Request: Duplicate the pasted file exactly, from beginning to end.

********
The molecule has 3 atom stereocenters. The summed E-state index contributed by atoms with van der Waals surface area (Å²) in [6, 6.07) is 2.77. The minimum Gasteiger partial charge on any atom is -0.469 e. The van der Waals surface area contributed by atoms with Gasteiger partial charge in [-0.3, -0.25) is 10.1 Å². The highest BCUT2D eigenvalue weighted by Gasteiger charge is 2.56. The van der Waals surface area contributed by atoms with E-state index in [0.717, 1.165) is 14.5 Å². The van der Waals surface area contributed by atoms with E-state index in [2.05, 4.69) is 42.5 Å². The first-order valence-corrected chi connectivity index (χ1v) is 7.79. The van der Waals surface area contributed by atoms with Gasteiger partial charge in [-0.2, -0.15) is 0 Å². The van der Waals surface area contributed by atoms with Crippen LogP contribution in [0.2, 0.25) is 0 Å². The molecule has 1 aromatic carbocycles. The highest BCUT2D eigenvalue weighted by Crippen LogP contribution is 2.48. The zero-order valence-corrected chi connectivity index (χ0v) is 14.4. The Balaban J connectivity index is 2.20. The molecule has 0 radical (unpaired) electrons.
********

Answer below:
The molecule has 3 atom stereocenters. The summed E-state index contributed by atoms with van der Waals surface area (Å²) in [6, 6.07) is 2.77. The minimum Gasteiger partial charge on any atom is -0.469 e. The van der Waals surface area contributed by atoms with Gasteiger partial charge in [-0.3, -0.25) is 10.1 Å². The highest BCUT2D eigenvalue weighted by Gasteiger charge is 2.56. The van der Waals surface area contributed by atoms with E-state index in [0.717, 1.165) is 14.5 Å². The van der Waals surface area contributed by atoms with E-state index in [2.05, 4.69) is 42.5 Å². The first-order valence-corrected chi connectivity index (χ1v) is 7.79. The van der Waals surface area contributed by atoms with Gasteiger partial charge in [-0.2, -0.15) is 0 Å². The van der Waals surface area contributed by atoms with Crippen LogP contribution in [0.2, 0.25) is 0 Å². The molecule has 1 aromatic carbocycles. The highest BCUT2D eigenvalue weighted by Crippen LogP contribution is 2.48. The zero-order valence-corrected chi connectivity index (χ0v) is 14.4. The Balaban J connectivity index is 2.20. The molecule has 0 radical (unpaired) electrons.